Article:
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Title: Development of Novel Management Tools for Phortica variegata (Diptera: Drosophilidae), Vector of the Oriental Eyeworm, Thelazia callipaeda (Spirurida: Thelaziidae), in Europe
Autores: González, Mikel A.
Bravo-Barriga, D.
Alarcón-Elbal, Pedro María
Álvarez-Calero, J. M.
Quero, C.
Ferraguti, M.
López, S.
Researchers (UNIBE): González, Mikel A. 
Affiliations: Instituto de Medicina Tropical y Salud Global (IMTSAG) 
Research area: Ciencias de la Vida
Keywords: Zoophilic fruit fly; Field test; Color; Netting; Bait
Issue Date: 2022
Publisher: Oxford University Press
Source: Journal of medical entomology, 59(1), 328-336
Journal: Journal of Medical Entomology 
Volume: 59
Issue: 1
Start page: 328
End page: 336
Lachryphagous males of Phortica variegata (Fallén, 1823) are gaining increasing attention in Europe, as they act as vectors of the nematode Thelazia callipaeda Railliet & Henry, 1910, causal agent of thelaziosis, an emergent zoonotic disease. Currently, there are no effective control strategies against the vector, and surveillance and monitoring rely on time-consuming and nonselective sampling methods. Our aim was to improve the knowledge about the population dynamics and the chemical ecology of the species. A total of 5,726 P. variegata flies (96.4% males and 3.6% females, mostly gravid) were collected in field experiments during June–September of 2020 in an oak forest in northern Spain. Our results indicate that 1) by means of sweep netting a significantly higher number of captures were found both around the collector´s body and in the air than at ground level; 2) a positive relationship was detected between the abundance of Phortica flies and temperature, with two significant peaks of abundance at 24 and 33°C; 3) the blend of red wine and cider vinegar was the most attractive bait; 4) yellow traps captured fewer flies compared to black and transparent traps; and 5) a significant reduction toward vinegar and wine was detected in presence of the phenolic monoterpenoid carvacrol. In addition, all the males (n = 690) analyzed by both molecular detection and dissection resulted negative for the presence of T. callipaeda larvae. Overall, these findings provide a better understanding of the vector in terms of monitoring and management strategies.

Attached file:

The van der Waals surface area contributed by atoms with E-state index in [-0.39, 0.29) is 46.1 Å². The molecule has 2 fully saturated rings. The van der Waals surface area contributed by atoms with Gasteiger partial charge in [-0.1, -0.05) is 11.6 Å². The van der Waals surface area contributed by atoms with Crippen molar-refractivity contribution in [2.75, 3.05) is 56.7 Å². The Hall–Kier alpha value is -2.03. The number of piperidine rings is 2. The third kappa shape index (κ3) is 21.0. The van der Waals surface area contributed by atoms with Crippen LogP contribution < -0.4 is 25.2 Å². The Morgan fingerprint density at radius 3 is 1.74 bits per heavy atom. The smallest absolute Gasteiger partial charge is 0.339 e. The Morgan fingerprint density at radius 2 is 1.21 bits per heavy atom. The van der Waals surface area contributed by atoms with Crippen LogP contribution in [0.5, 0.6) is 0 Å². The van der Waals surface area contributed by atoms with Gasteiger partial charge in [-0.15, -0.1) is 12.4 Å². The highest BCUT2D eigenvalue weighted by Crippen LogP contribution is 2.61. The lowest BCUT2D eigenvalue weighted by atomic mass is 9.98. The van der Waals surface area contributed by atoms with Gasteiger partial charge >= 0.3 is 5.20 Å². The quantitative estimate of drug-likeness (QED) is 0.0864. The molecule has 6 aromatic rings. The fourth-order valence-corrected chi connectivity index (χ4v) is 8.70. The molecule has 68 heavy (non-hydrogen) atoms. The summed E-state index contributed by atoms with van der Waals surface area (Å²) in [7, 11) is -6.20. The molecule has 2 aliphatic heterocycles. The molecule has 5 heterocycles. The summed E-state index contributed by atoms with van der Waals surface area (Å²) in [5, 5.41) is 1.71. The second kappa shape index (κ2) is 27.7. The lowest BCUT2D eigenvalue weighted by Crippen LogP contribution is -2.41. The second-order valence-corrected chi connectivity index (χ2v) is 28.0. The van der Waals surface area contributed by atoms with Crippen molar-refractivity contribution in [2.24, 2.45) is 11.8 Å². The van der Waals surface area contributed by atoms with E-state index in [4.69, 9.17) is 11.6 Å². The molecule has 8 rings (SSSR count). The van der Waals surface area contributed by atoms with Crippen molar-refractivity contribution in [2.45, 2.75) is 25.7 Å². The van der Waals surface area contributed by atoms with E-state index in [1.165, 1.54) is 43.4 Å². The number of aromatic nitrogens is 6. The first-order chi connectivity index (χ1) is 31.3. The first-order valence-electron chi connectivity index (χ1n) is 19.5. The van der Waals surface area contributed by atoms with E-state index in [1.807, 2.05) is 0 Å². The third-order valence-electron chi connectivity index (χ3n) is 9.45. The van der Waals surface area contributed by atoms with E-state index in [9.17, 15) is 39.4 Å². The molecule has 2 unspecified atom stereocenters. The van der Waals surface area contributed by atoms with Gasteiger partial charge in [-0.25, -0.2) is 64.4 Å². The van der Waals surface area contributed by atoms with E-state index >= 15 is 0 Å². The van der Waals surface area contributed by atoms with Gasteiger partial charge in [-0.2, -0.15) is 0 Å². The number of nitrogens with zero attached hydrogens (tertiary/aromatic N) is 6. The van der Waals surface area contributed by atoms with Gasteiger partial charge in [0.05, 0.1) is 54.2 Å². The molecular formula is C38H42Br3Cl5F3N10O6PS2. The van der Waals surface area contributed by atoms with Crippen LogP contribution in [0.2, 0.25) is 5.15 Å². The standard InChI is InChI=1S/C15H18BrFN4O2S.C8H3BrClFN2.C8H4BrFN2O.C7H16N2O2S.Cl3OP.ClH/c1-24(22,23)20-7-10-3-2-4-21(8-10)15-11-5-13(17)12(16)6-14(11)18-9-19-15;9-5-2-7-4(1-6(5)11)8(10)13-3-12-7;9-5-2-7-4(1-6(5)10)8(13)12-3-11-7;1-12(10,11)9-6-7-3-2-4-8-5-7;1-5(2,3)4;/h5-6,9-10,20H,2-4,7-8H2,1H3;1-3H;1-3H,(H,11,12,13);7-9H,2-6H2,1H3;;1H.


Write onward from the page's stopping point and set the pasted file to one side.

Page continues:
DOI: 10.1093/jme/tjab171
Appears in Collections:Publicaciones del IMTSAG-UNIBE
Publicaciones indexadas en Scopus / Web of Science

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